•   a global whistleblowing system, the Rubis Integrity Line, was established in 2018 and has been rolled out in all Group entities. It allows all Group employees and external and occasional employees to securely and confidentially make a report using an outsourced internet platform. These reports can relate to acts of corruption or other ethical issues (environment, security, fraud, personal data, human rights, etc.) and, more generally, to any situation or conduct that may be contrary to the Code of Ethics.The system’s overall architecture was designed to provide a means of filing these reports and processing them internally, while ensuring complete confidentiality. The rules that govern the use of the Integrity Line set out whistleblowers’ rights and responsibilities so that the system can operate smoothly in a climate of trust. In particular, in the rules, the Group reminds users that whistleblowers will be protected against any retaliation. To support the rollout of the Integrity Line, an educational kit was distributed to the Compliance Advisors, and communication initiatives are carried out regularly (Group “Think Compliance” newsletter, subsidiary newsletters, training, etc.). In 2022, the Group received 11 alerts via the system, of which 10 related to human resources issues and one related to a potential conflict of interest. To take into account the changes to the regulations that took place in the fourth quarter of 2022 as part of the transposition of Directive (EU) 2019/1937, the update of the alert procedure is underway;

•   modification of entities’ internal rules or employee handbooks (after informing/consulting staff representative bodies, where appropriate) to include specific language stating that a failure to comply with the Code of Ethics or the anti-corruption handbook may lead to disciplinary sanctions. In 2022, 21 disciplinary actions were taken for fraud or non-compliance with ethics or anti-corruption rules, some of which resulted in dismissals;

•   an internal accounting control framework (see chapter 3, section 3.2);

•   assessing that the programme’s measures are being implemented: the internal control risk management system (described in chapter 3, section 3.2.3) includes checks on the application of the Group’s main ethics and anti-corruption rules. In addition, each subsidiary reports annually to the Group CSR Director & Chief Compliance Officer on the progress of the programme’s deployment. The digital non-financial data collection platform has been used since 2020 for this reporting in order to improve the reliability of the reported information.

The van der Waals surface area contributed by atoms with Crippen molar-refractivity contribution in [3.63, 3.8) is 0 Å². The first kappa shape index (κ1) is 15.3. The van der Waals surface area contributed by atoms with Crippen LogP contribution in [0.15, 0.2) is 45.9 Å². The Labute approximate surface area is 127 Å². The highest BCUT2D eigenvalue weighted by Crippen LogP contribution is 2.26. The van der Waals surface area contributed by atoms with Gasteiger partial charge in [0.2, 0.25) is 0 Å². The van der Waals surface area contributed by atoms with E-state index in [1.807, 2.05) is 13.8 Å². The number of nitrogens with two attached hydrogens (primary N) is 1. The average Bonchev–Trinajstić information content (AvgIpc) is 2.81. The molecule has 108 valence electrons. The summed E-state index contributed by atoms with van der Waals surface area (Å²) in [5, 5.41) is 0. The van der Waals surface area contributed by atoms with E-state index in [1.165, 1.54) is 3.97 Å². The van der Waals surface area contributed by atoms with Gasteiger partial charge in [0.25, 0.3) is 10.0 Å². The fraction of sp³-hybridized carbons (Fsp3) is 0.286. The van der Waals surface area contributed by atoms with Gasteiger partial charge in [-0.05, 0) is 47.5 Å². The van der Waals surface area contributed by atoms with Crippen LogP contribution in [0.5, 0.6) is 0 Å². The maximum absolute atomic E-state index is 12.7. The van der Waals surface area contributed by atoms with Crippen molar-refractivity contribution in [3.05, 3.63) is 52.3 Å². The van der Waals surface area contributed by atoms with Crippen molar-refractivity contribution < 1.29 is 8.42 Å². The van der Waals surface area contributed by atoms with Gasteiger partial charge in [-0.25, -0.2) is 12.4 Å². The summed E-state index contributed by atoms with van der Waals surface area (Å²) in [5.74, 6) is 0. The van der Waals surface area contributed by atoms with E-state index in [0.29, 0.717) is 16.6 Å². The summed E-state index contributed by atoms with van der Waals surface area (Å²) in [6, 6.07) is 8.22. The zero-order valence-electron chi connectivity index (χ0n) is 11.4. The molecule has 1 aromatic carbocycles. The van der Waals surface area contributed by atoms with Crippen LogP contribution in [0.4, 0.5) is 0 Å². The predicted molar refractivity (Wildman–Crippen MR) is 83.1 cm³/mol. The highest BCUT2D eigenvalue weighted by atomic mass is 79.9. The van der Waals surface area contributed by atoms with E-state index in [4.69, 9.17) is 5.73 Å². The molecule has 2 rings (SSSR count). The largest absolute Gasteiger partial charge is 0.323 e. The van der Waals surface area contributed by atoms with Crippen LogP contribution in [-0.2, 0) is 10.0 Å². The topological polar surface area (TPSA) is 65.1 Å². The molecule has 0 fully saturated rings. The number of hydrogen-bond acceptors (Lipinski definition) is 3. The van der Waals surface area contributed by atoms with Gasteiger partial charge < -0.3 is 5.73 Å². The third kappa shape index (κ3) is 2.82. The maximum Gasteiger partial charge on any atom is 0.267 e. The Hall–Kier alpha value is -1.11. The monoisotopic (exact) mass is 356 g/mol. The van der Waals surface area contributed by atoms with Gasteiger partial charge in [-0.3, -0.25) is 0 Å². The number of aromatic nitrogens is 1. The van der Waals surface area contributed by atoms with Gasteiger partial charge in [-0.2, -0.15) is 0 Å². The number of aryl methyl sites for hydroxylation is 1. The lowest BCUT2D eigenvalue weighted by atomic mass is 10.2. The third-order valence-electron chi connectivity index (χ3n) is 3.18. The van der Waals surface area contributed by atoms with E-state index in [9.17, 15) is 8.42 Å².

Compliance governance

The Group and its management bodies have made the prevention of corruption one of their priorities. Since 2016, the Management Board’ variable compensation includes an ethics criterion that relates to the implementation of the programme across all entities.

The Group’s CSR Roadmap, Think Tomorrow 2022-2025 (which is publicly accessible on the Group’s website at www. rubis.fr/en/) published in 2021, includes compliance within its third pillar, “Contributing to a more virtuous society”. In particular, the Think Tomorrow Roadmap sets the target of having 100% of employees made aware of ethics and anti-corruption by 2023.

In 2022, 90% of employees were covered by an awareness-raising campaign and 90% of the subsidiaries’ General Managers declared they had participated in an internal anti-corruption initiative or event.


* Joint control by the Rubis SCA and I Squared Capital.

A specific organisation was put in place to support the roll out and monitoring of the anti-corruption programme:

•   the Group CSR Director & Chief Compliance Officer, who reports to the Rubis Corporate Secretary, and whose main role is to define the Group’s policies and procedures in the area of ethics and compliance and to support, together with the entities, the deployment and implementation of these policies and procedures within the Group. The Group CSR Director & Chief Compliance Officer proposes enhancements to the programme by incorporating strategic challenges, best practices and regulatory developments, and regularly reports on her work to the Management Board and to the Accounts and Risk Monitoring Committee;

•   Rubis Énergie’s and the Rubis Terminal JV’s Compliance Managers, who roll out the programme within their divisions and address operational issues, if necessary, in conjunction with the Group CSR Director and Chief Compliance Officer;

•   the 36 Compliance Advisors, who are appointed within operating entities, ensure that the Code of Ethics and anti-corruption policy are properly understood and applied at a local level. A Compliance Advisor has also been appointed within Rubis Photosol.

Tools have been provided to coordinate this network and to support Compliance Advisors in their work, including practical fact sheets on how to deal with gifts and invitations and manage conflicts of interest and Integrity Line training materials for employees. In addition, a biannual newsletter called Think Compliance has been sent to the operating entities since 2018 in order to strengthen the compliance culture within the Group.

The Group is committed to a continuous improvement approach and supplements its anti-corruption programme in view of changes in legislation and best practices.


The main internal fraud risk lies in the theft or misappropriation of products. Therefore, over several years the Group has established strict measures to verify production volumes (such as the automation of transfer stations to reduce human involvement as much as possible, inventory gap checks, and upgrades of control systems).

Finally, the increase in external fraud attempts (CEO impersonation and hacking, for instance) has prompted the Group to strengthen its information campaign with the aim of raising the awareness of all employees who are likely to be approached (accounting, financial or legal positions) so that this type of fraud can be combatted more effectively.